A total of 123 people from different occupations and social groups in 20 different places were surveyed for this research
People are losing trust in the government due to their delayed assistance and lack of information regarding aid programs amid the ongoing coronavirus pandemic, a survey has found.
Respondents to the survey said they wanted immediate relief, adding that they didn’t trust most of the government issued data, but they do believe the information provided by the Institute of Epidemiology, Disease Control, and Research (IEDCR) and mainstream television channels.
Brac Institute of Governance and Development (BIGD), in partnership with researchers from the Accountability Research Center of American University and Georgetown University at Washington, DC in the US as well as the Development Research Initiative (dRi) in Dhaka, studied these collective community responses to the Covid-19 crisis through a phone-based qualitative survey.
Findings from this study were presented at a webinar at 6pm on Wednesday.
A total of 123 people from different occupations and social groups in 20 different places were surveyed for this research.
According to the survey, the lockdown imposed by the government was widely accepted among the mass population of Bangladesh, after the first few deaths were reported in the country.
“Initially some educated people were keeping an eye on the situation and practising social distancing,” said Naomi Hossain, one of the researchers. “People in slum areas also started taking the shutdown seriously when they received the news of the deaths caused by coronavirus, as they live in a congested environment and they use community bathrooms there.”
“However, not everyone is adhering to the lockdown - because of lack of awareness, faith in God as a protection, boredom, need for help or work.
“Some people thought if they pray a lot and go to the mosque, God will protect them from the virus,” she added.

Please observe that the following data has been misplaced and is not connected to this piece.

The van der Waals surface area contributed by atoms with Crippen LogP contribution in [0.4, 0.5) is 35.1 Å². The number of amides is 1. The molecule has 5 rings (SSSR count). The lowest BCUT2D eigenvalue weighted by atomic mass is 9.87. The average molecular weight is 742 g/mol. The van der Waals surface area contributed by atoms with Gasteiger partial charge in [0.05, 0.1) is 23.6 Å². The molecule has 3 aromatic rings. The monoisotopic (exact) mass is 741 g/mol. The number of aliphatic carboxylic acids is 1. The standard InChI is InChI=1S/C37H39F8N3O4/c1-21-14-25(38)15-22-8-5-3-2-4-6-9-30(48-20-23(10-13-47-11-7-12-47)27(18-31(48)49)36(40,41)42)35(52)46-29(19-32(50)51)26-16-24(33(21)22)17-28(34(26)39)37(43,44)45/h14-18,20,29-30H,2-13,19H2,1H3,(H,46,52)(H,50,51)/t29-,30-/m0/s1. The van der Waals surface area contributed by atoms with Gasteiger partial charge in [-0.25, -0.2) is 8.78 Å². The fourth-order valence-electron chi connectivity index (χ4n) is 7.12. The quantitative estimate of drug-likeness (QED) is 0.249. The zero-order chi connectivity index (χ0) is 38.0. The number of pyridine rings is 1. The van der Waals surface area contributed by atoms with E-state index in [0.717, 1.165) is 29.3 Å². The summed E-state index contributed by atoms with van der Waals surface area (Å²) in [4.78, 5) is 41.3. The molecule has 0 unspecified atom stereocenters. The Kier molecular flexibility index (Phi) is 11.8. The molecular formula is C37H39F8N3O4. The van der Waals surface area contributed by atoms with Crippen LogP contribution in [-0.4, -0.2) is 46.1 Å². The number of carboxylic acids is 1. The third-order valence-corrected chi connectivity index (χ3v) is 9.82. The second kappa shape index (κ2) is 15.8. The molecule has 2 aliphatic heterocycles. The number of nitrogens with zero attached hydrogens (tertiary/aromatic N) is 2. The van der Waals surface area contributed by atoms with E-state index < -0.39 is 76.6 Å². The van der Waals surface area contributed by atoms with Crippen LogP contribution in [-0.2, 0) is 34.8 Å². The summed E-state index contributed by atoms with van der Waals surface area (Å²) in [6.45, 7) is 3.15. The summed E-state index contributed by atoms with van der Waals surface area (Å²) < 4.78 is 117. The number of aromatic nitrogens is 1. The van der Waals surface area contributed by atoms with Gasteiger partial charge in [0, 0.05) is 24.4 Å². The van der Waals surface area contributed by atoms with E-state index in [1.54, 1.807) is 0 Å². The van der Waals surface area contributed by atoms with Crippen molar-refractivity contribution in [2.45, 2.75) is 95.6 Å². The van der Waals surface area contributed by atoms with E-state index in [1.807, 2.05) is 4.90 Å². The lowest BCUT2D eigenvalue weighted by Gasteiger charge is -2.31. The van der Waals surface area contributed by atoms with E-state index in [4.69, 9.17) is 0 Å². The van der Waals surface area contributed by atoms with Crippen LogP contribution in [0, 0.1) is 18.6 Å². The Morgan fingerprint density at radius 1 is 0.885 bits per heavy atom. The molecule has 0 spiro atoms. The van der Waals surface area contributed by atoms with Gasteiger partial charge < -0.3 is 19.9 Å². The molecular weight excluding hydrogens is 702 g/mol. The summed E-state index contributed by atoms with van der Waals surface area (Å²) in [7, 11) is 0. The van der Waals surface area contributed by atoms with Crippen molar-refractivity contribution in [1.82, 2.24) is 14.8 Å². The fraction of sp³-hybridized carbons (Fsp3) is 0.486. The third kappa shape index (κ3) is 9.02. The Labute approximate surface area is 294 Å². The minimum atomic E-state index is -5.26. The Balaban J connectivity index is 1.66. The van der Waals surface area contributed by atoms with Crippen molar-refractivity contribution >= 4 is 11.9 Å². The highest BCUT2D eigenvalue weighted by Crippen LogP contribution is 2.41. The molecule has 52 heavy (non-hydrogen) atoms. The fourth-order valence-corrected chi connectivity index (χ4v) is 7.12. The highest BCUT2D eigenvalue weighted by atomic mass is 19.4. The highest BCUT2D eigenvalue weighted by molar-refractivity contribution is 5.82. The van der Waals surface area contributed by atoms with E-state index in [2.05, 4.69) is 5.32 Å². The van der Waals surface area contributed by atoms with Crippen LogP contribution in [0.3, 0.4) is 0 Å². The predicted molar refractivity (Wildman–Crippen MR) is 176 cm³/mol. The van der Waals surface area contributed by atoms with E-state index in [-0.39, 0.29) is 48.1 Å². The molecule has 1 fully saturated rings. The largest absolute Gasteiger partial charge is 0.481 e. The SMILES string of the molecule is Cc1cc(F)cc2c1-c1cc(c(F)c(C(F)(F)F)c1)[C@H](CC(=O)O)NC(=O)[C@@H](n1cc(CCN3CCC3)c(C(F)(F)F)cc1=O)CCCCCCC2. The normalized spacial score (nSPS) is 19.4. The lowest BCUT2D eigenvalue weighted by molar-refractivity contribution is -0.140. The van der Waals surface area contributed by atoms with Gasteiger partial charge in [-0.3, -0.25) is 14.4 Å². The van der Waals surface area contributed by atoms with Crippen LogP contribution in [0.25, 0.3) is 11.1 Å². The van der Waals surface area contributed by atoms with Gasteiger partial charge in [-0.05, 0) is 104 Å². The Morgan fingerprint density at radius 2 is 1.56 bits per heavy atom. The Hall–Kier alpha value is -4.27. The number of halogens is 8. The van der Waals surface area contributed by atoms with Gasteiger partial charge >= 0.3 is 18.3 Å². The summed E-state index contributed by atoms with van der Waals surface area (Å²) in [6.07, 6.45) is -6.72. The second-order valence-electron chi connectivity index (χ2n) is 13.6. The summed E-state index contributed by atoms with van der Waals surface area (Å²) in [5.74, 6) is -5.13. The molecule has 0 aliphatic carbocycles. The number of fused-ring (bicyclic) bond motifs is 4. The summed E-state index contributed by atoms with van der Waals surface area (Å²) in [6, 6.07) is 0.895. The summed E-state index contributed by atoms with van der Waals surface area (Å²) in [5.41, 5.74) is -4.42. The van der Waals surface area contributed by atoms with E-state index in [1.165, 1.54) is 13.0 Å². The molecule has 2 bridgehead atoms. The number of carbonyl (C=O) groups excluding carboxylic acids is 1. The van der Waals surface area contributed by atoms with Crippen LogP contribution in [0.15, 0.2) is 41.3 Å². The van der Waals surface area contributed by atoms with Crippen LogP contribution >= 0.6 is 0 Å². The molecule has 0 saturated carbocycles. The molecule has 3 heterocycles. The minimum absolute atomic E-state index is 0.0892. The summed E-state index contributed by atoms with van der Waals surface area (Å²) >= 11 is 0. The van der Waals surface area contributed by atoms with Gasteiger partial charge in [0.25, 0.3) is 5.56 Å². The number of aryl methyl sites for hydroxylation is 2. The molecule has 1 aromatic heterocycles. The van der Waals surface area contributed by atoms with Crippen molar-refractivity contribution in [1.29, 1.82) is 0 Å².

“However, things started to change from the beginning of April and some religious leaders came forward to urge this group of people to pray at home instead of coming out.
“People in the agriculture sector have to work because they are producing food, but it is a concern how they are maintaining social distancing.”
Those who are daily wage earners are already facing severe scarcity of food amid the ongoing government shutdown to fight the pandemic, the study found.
People in the survey said local ruling party leaders were making serious efforts, and private charitable initiatives were also noticeable, but the NGOs have visibly done a little to date to support the poor in this crisis.
The study further found that people were afraid to go to hospitals as they believe they will get infected by Covid-19 there.
This is having a serious impact on their health as they are not willing to get treatment for their regular illnesses due to the fear created by the virus.
Naomi said there had been a drastic decline in the income of daily wage earners, rickshaw pullers and other transport workers, and it is becoming harder for them to comply with the shutdown.
This research, the full report of which will be available in a few days, was conducted by Dr Naomi Hossain, research professor at the Accountability Research Center of American University, Dr Mirza Hassan, senior research fellow at the BIGD, Dr Tariq Omar Ali, associate professor at Georgetown University, and Mamunu-Ur-Rashid, CEO at the Development Research Initiative (dRi).